As Betabeat reported Tuesday, Flickr is making major changes–and apparently getting serious about protecting user copyright is among them. Late Friday VentureBeat published an exclusive on Flickr’s new move to combat copyright infringement by Pinterest, the wildly popular darling of digital image curators everywhere:
The Yahoo-owned photo-sharing site has just added Pinterest’s newly introduced do-not-pin code to all Flickr pages with copyrighted or protected images.
“Flickr has implemented the tag and it appears on all non-public/non-safe pages, as well as when a member has disabled sharing of their Flickr content,” a Flickr representative confirmed to VentureBeat Friday.
Pinterest’s “do-not-pin” code is the pin-board giant’s effort toward combating what amounts to rampant copyright violations by site users, who can easily rip images from most sites with Pinterest’s “Pin It” bookmarklet. If an image goes viral, a photographer’s work can quickly be viewed by millions of Internet users–without author credit.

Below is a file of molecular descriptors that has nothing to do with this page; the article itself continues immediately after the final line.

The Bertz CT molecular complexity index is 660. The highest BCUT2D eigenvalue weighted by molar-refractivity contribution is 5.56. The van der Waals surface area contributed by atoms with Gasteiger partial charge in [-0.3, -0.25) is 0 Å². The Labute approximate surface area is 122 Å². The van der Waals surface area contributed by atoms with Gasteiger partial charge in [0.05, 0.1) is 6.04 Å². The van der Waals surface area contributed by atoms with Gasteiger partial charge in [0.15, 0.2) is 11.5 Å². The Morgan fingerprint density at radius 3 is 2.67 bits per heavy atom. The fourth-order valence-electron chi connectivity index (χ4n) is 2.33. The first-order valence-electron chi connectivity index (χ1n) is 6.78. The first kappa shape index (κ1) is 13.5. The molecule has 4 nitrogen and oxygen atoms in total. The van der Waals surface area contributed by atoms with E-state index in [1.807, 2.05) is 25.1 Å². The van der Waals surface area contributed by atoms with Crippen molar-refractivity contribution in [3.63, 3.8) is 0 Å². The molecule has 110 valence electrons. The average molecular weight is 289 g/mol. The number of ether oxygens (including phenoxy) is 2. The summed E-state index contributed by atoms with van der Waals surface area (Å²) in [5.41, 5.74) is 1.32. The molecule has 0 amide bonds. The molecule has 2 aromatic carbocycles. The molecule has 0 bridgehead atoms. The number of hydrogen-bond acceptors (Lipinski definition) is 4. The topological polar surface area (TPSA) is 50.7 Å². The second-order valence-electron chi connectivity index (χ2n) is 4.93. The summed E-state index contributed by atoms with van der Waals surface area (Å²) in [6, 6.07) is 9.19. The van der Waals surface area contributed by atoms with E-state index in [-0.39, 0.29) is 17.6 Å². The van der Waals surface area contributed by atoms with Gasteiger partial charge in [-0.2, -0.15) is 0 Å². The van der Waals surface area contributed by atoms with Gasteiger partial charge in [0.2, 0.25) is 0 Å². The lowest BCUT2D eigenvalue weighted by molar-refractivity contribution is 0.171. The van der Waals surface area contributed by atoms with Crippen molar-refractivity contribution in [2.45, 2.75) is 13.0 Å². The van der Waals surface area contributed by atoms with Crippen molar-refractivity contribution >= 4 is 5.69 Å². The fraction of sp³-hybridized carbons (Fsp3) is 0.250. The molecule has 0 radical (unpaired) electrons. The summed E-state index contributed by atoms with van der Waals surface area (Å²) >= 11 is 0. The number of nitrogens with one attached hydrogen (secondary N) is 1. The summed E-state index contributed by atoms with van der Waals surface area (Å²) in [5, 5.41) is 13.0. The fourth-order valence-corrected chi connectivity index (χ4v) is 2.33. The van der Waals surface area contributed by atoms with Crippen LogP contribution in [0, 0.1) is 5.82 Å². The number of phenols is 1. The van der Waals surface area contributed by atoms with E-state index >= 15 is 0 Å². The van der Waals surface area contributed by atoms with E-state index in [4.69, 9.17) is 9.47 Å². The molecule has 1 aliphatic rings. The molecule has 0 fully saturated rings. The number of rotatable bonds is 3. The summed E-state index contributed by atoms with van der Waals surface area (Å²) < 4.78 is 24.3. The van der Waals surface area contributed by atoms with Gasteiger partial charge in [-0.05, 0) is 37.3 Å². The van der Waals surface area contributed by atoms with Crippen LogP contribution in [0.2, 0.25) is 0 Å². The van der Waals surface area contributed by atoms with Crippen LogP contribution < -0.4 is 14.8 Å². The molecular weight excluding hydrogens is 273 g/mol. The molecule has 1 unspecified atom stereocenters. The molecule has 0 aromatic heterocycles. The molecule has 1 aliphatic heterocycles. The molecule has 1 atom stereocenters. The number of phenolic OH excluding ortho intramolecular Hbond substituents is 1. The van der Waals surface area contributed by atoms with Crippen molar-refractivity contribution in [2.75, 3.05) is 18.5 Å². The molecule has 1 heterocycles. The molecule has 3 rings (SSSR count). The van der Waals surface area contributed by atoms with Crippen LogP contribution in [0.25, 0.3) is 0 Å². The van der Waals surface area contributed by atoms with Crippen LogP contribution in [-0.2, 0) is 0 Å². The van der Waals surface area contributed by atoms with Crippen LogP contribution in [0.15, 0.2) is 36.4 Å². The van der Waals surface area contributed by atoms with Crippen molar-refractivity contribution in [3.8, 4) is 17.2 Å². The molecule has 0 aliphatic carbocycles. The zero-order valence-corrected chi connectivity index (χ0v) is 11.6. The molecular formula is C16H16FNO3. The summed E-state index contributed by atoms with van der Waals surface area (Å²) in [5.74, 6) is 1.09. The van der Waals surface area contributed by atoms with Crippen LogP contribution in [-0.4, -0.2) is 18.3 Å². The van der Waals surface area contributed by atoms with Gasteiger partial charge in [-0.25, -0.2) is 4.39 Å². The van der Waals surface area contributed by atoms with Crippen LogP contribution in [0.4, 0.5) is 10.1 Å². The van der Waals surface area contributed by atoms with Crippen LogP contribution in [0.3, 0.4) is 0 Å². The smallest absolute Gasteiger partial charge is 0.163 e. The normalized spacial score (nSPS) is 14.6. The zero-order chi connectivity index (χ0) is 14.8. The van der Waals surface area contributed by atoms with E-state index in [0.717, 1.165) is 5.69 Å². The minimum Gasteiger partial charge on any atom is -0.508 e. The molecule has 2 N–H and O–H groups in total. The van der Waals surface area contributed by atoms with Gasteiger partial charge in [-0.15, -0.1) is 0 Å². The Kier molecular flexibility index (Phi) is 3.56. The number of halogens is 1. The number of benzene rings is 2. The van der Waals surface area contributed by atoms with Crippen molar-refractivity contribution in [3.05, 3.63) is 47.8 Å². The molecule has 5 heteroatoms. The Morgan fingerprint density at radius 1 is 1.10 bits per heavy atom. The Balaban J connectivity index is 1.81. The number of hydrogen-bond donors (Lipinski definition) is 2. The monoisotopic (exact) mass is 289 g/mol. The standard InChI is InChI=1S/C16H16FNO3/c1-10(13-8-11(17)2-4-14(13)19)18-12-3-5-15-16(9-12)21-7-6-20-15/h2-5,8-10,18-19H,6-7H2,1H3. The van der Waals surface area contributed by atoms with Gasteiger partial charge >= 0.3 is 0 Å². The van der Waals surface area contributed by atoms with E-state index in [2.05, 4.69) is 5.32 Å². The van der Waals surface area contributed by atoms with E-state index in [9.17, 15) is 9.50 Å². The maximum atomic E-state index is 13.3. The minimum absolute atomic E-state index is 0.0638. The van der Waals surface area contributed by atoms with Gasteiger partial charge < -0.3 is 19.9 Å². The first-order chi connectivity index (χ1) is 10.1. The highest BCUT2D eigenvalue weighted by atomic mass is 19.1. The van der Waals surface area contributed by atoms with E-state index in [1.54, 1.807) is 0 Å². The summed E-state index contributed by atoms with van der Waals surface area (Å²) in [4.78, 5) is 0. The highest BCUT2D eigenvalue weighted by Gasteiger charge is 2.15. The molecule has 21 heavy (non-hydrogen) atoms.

Flickr’s efforts may ultimately be in vain. The Verge addressed Pinterest’s growth versus its copyright problem earlier this week: “In the end, none of these copyright issues are likely to derail Pinterest’s explosive growth — they may distract from it, and they may certainly lead to a lawsuit or two as the company learns what is and isn’t acceptable usage of other people’s content.”
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